The company says that this solution could also appeal due to its good taste. “In the medical nutrition industry, it is said that patients don’t finish drinks because of taste and texture; this product is unique because it tastes good,” van Beek adds.
This feeds into the second trend within medical nutrition, which focuses on providing patients and those in need of care with nutritional solutions that will allow them to feel a little more “normal,” by focusing on products to approximate “regular” food items as much as possible.
2. “Feeling normal”
A major focus in this aspect is providing those in need of medical nutrition with solutions that are convenient and tasty, and that do not highlight the fact they are ill, in a way giving patients a sense of dignity. ONS are usually presented as ready-to-drink liquids or powders that can be prepared as drinks, suitable as a sole source of nutrition or used as a supplement to normal foods. Further innovation could focus on presenting ONS in more traditional food formats, such as muffins or other bakery.
“A wider choice of flavors, textures and smells and smaller portion sizes, as well as novel delivery formats that make products easier to consume, are all key to better medical nutrition,” says Stiefel of DSM. “They are looking for solutions that are regarded as less artificial, especially for products sold in retail and e-commerce channels. Innovative close to normal food concepts enter the market to provide an alternative to regular medical nutrition products, to increase consumers’ compliance and improve nutritional status,” Sjors Verlaan, Development Director Medical Nutrition at FrieslandCampina, explains.
“FrieslandCampina Ingredients is working on several formats and prototypes to address this need. This ranges from protein enrichment suitable for a wide range of meals such as soup, bakery products or yogurt, to an innovative clear protein drink that covers the protein need and offers differentiation in taste & experience,” he adds.
3. Targeted solutions
Medical nutritional solutions are now also being targeted at conditions ranging from Crohn’s disease, Alzheimer’s disease and chronic kidney disease to preand post-surgery recovery and metabolic disorders.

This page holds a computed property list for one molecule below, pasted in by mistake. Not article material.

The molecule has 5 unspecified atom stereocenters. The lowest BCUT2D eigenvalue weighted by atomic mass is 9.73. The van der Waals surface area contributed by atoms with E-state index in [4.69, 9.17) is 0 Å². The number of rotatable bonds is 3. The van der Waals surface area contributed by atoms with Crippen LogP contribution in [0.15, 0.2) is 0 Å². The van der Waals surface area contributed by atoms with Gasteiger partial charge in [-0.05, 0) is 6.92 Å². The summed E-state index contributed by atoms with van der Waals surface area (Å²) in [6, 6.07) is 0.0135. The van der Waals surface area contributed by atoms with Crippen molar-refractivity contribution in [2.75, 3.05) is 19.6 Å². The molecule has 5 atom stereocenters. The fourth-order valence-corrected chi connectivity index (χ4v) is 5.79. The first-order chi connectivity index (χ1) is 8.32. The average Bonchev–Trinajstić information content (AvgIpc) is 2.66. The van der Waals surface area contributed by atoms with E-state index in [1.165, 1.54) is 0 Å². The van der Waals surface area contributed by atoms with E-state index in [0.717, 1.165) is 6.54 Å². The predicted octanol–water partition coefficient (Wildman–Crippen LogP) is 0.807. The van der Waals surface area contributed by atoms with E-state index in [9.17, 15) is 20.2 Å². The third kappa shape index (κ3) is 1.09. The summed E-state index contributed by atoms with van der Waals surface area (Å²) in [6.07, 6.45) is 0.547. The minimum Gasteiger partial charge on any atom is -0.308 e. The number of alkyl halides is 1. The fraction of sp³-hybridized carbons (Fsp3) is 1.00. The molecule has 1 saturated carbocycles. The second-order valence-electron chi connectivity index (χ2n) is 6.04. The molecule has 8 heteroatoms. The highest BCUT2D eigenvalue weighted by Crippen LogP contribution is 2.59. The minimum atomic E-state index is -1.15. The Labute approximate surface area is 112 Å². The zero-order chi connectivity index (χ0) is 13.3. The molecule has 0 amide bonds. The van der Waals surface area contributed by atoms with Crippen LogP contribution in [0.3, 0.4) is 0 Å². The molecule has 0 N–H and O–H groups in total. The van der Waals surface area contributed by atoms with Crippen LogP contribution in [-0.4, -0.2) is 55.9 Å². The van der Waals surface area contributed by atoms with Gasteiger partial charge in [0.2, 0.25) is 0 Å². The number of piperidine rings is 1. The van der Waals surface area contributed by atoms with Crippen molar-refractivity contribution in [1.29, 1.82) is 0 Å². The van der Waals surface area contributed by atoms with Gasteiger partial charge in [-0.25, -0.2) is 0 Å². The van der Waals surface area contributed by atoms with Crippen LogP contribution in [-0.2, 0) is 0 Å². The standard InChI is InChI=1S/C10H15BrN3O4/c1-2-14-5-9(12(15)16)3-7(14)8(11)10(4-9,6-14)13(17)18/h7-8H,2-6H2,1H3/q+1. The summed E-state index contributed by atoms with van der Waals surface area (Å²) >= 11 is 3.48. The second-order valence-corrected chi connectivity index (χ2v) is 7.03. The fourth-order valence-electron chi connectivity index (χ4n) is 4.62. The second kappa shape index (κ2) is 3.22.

“Each patient’s nutritional and medical needs are different, which means it can be challenging to create a tailored solution that works on an individual level,” says Stiefel, adding that this points to the need for more research on genetic variability and personalized nutrition. Within this space, targeted mobility solutions that support the aging population’s desire to remain independent and participate actively in society are seeing a particular interest.
“The inherent loss of muscle mass, strength and physical function during aging can result in delayed recovery from illness. It has a severe impact on mobility when it becomes below a certain threshold, also known as sarcopenia,” says Verlaan.
“Exercise and high-quality protein play a pivotal role in keeping older adults mobile and can prevent the development of sarcopenia and frailty. With the increasing awareness among elderly and healthcare professionals mobility solutions for active aging are on a rise,” Verlaan adds.
Creating medical nutrition requires particular adherence to regulations as well as extensive clinical trials. Considering the growth potential of this category, these regulations are particularly pertinent and will guide companies in creating solutions of the highest standard.
As for further platforms for medical nutrition innovation, much research is still needed to further understand the mechanisms in the body and subsequent nutritional efficacy during different diseases and conditions. As the medical nutrition market develops, suppliers are likely to also see a growing demand for plant-based offerings, as well as other consumer trends, such as Non-GMO.
By Lucy Gunn